VennPoretsky’s Method: Geometrical Diagrams for Logical Problems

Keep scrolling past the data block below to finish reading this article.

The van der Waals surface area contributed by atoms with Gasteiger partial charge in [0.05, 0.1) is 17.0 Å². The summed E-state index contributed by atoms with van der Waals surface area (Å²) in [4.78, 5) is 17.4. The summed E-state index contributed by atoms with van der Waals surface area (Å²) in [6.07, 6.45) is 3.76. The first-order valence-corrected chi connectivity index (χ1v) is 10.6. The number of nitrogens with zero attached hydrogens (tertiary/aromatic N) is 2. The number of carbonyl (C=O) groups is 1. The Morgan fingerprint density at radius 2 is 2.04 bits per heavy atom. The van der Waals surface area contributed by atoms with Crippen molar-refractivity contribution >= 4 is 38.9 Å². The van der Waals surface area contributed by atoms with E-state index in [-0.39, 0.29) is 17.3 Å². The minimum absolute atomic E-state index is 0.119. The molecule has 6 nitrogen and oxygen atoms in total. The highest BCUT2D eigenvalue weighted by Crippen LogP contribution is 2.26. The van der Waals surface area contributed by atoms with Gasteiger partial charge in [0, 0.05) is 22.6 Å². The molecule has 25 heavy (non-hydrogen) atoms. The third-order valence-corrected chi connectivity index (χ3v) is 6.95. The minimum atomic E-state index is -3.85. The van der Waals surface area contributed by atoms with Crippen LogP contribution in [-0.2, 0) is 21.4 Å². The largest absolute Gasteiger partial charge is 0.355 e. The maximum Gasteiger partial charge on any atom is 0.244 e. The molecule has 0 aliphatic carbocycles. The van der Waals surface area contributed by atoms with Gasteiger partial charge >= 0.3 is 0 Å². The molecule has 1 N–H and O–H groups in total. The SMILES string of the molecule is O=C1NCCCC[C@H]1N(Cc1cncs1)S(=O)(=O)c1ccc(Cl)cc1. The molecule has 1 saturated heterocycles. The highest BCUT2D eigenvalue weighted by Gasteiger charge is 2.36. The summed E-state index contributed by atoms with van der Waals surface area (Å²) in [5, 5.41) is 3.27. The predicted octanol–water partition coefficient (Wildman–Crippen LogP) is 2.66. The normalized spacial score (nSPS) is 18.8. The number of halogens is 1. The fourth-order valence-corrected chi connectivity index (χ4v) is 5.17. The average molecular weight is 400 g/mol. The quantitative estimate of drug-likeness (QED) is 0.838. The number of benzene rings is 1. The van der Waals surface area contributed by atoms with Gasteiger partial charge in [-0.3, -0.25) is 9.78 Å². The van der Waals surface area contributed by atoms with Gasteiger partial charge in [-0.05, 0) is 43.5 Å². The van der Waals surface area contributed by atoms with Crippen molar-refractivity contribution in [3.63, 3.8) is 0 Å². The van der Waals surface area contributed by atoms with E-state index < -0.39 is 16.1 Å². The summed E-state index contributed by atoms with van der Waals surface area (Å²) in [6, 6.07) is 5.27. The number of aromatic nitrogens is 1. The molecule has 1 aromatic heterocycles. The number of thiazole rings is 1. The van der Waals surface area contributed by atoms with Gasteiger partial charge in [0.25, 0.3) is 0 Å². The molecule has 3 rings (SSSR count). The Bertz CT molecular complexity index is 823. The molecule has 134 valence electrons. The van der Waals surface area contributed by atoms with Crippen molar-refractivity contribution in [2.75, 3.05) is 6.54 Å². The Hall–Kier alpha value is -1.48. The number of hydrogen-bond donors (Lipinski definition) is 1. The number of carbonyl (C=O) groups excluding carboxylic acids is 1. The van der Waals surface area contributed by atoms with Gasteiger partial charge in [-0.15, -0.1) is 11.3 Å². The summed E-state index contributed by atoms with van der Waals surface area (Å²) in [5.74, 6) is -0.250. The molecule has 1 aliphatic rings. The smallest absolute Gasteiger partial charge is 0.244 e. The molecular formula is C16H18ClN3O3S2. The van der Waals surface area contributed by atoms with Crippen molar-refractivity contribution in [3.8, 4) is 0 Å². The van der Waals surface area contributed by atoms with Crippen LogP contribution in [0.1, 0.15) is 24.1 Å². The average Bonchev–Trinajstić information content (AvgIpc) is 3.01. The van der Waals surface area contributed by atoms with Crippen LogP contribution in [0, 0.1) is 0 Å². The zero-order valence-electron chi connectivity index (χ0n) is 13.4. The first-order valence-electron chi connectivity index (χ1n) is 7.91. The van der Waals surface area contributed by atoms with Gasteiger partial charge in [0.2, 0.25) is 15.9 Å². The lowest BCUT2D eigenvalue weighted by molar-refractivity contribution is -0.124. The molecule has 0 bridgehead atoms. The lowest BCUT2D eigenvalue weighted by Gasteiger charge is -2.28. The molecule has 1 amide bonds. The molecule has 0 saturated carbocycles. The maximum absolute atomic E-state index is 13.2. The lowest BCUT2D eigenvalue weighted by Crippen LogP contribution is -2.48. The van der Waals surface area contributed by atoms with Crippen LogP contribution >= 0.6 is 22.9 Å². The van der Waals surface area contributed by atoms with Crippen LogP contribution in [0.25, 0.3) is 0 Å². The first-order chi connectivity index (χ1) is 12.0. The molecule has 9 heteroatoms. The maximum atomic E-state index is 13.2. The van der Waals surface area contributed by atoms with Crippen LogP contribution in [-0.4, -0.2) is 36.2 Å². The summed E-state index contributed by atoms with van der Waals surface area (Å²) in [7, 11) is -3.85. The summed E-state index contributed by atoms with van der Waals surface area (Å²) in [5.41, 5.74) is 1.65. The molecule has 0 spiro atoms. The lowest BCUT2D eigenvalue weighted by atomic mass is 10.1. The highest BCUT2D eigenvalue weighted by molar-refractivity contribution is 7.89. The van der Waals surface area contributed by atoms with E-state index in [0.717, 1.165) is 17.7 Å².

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0.48 The Geometrical Diagrams of VennPoretsky’s method may be looked upon as the perfection of the methods of Stanley Jevons and Venn.Conversely, it finds in them a geometrical and mechanical illustration, for Venn’s method is translated in geometrical diagrams which represent all the constituents, so that, in order to obtain the result, we need only strike out (by shading) those which are made to vanish by the data of the problem. For instance, the universe of three terms \(a,b,c\), represented by the unbounded plane,is divided by three simple closed contours into eight regions which represent the eight constituents (Fig. 1).To represent geometrically the data of Venn’s problem we must strike out the regions \(abc\), \(ab^{\prime}c^{\prime}\), \(a^{\prime}bc\) and \(a^{\prime}bc^{\prime}\); there will then remain the regions \(abc^{\prime}\), \(ab^{\prime}c\), \(a^{\prime}b^{\prime}c\), and \(a^{\prime}b^{\prime}c^{\prime}\) which will constitute the universe _relative to the problem_, being what Poretsky calls his _logical whole_ (Fig. 2). Then every class will be contained in this universe, which will give for each class the expression resulting from the data of the problem. Thus, simply by inspecting the diagram, we see that the region \(bc\) does not exist (being struck out); that the region \(b\) is reduced to \(ab^{\prime}c^{\prime}\) (hence to \(ab\)); that all \(a\) is \(b\) or \(c\), and so on.This diagrammatic method has, however, serious inconveniences as a method for solving logical problems. It does not show how the data are exhibited by canceling certain constituents, nor does it show how to combine the remaining constituents so as to obtain the consequences sought. In short, it serves only to exhibit one single step in the argument, namely the equation of the problem; it dispenses neither with the previous steps, _i.e._, “throan equation” and the transformation of the premises, nor with the subsequent steps, _i.e._, the combinations that lead to the various consequences. Hence it is of very little use, inasmuch as the constituents can be represented by algebraic symbols quite as well as by plane regions, and are much easier to deal with in this form. 0.49 The Logical Machine of JevonsIn order to make his diagrams more tractable, Venn proposed a mechanical device by which the plane regions to bestruck out could be lowered and caused to disappear. But Jevons invented a more complete mechanism, a sort of _logical piano_. The keyboard of this instrument was composed of keys indicating the various simple terms \((a,b,c,d)\), their negatives, and the signs \(+\) and \(=\). Another part of the instrument consisted of a panel with movable tablets on which were written all the combinations of simple terms and their negatives; that is, all the constituents of the universe of discourse. Instead of writing out the equalities which represent the premises, they are “played” on a keyboard like that of a typewriter. The result is that the constituents which vanish because of the premises disappear from the panel. When all the premises have been “played”, the panel shows only those constituents whose sum is equal to 1, that is, forms the universe with respect to the problem, its logical whole. This mechanical method has the advantage over Venn’s geometrical method of performing automatically the “throwing into an equation”, although the premises must first be expressed in the form of equalities; but it throws no more light than the geometrical method on the operations to be performed in order to draw the consequences from the data displayed on the panel. 0.50 Table of ConsequencesBut Poretsky’s method can be illustrated, better than by geometrical and mechanical devices, by the construction of a table which will exhibit directly all the consequences and all the causes of a given equality. (This table is relative to this equality and each equality requires a different table). Each table comprises the \(2^{n}\) classes that can be defined and distinguished in the universe of discourse of \(n\) terms. We know that an equality consists in the annulment of a certain number of these classes, viz., of those which have for constituents some of the constituents of its _logical zero_\(N\). Let \(m\) be the number of these latter constituents, then the number of the subclasses of \(N\) is \(2^{m}\) which, therefore, is the number of classes of the universe which vanish in consequence of the equality considered. Arrange them in a column commencing with 0 and ending with \(N\) (the two extremes). On the other hand, given any class at all, any preceding class may be added to it without altering its value, since by hypothesis they are null (in the problem under consideration). Consequently, by the data of the problem, each class is equal to \(2^{m}\) classes (including itself)


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